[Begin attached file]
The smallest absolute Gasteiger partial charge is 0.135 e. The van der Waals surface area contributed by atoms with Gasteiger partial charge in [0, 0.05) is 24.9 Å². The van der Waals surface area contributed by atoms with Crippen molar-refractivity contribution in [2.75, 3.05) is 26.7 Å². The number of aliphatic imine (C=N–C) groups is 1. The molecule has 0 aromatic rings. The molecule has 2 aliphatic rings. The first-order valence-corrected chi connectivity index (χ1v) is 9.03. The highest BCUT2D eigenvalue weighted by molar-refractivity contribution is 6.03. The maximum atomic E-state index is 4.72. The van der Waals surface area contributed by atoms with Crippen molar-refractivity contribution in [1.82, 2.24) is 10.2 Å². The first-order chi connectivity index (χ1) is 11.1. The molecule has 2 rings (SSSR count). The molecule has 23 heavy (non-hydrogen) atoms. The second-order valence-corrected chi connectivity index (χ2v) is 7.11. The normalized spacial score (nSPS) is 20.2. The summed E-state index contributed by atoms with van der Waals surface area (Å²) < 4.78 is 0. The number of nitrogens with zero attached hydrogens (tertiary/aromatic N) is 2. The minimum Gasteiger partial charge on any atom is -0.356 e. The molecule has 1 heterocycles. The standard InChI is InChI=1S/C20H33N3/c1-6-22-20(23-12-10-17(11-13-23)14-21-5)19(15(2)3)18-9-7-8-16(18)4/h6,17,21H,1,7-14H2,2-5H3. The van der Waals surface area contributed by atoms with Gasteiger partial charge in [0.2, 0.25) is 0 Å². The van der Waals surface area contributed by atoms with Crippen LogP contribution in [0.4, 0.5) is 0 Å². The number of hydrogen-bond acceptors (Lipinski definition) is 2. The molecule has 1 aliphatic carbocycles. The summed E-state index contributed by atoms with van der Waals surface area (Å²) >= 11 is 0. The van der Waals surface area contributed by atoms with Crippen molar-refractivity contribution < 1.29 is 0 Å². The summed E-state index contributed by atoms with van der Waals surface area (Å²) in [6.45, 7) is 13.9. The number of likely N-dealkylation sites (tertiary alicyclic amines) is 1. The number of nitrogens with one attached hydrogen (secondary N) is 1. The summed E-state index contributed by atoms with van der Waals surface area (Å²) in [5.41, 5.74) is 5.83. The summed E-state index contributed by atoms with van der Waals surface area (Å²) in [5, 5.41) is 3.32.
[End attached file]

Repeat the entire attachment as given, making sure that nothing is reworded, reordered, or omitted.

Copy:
The smallest absolute Gasteiger partial charge is 0.135 e. The van der Waals surface area contributed by atoms with Gasteiger partial charge in [0, 0.05) is 24.9 Å². The van der Waals surface area contributed by atoms with Crippen molar-refractivity contribution in [2.75, 3.05) is 26.7 Å². The number of aliphatic imine (C=N–C) groups is 1. The molecule has 0 aromatic rings. The molecule has 2 aliphatic rings. The first-order valence-corrected chi connectivity index (χ1v) is 9.03. The highest BCUT2D eigenvalue weighted by molar-refractivity contribution is 6.03. The maximum atomic E-state index is 4.72. The van der Waals surface area contributed by atoms with Crippen molar-refractivity contribution in [1.82, 2.24) is 10.2 Å². The first-order chi connectivity index (χ1) is 11.1. The molecule has 2 rings (SSSR count). The molecule has 23 heavy (non-hydrogen) atoms. The second-order valence-corrected chi connectivity index (χ2v) is 7.11. The normalized spacial score (nSPS) is 20.2. The summed E-state index contributed by atoms with van der Waals surface area (Å²) < 4.78 is 0. The number of nitrogens with zero attached hydrogens (tertiary/aromatic N) is 2. The minimum Gasteiger partial charge on any atom is -0.356 e. The molecule has 1 heterocycles. The standard InChI is InChI=1S/C20H33N3/c1-6-22-20(23-12-10-17(11-13-23)14-21-5)19(15(2)3)18-9-7-8-16(18)4/h6,17,21H,1,7-14H2,2-5H3. The van der Waals surface area contributed by atoms with Gasteiger partial charge in [0.2, 0.25) is 0 Å². The van der Waals surface area contributed by atoms with Crippen LogP contribution in [0.4, 0.5) is 0 Å². The number of hydrogen-bond acceptors (Lipinski definition) is 2. The molecule has 1 aliphatic carbocycles. The summed E-state index contributed by atoms with van der Waals surface area (Å²) >= 11 is 0. The van der Waals surface area contributed by atoms with Crippen molar-refractivity contribution < 1.29 is 0 Å². The summed E-state index contributed by atoms with van der Waals surface area (Å²) in [6.45, 7) is 13.9. The number of likely N-dealkylation sites (tertiary alicyclic amines) is 1. The number of nitrogens with one attached hydrogen (secondary N) is 1. The summed E-state index contributed by atoms with van der Waals surface area (Å²) in [5.41, 5.74) is 5.83. The summed E-state index contributed by atoms with van der Waals surface area (Å²) in [5, 5.41) is 3.32.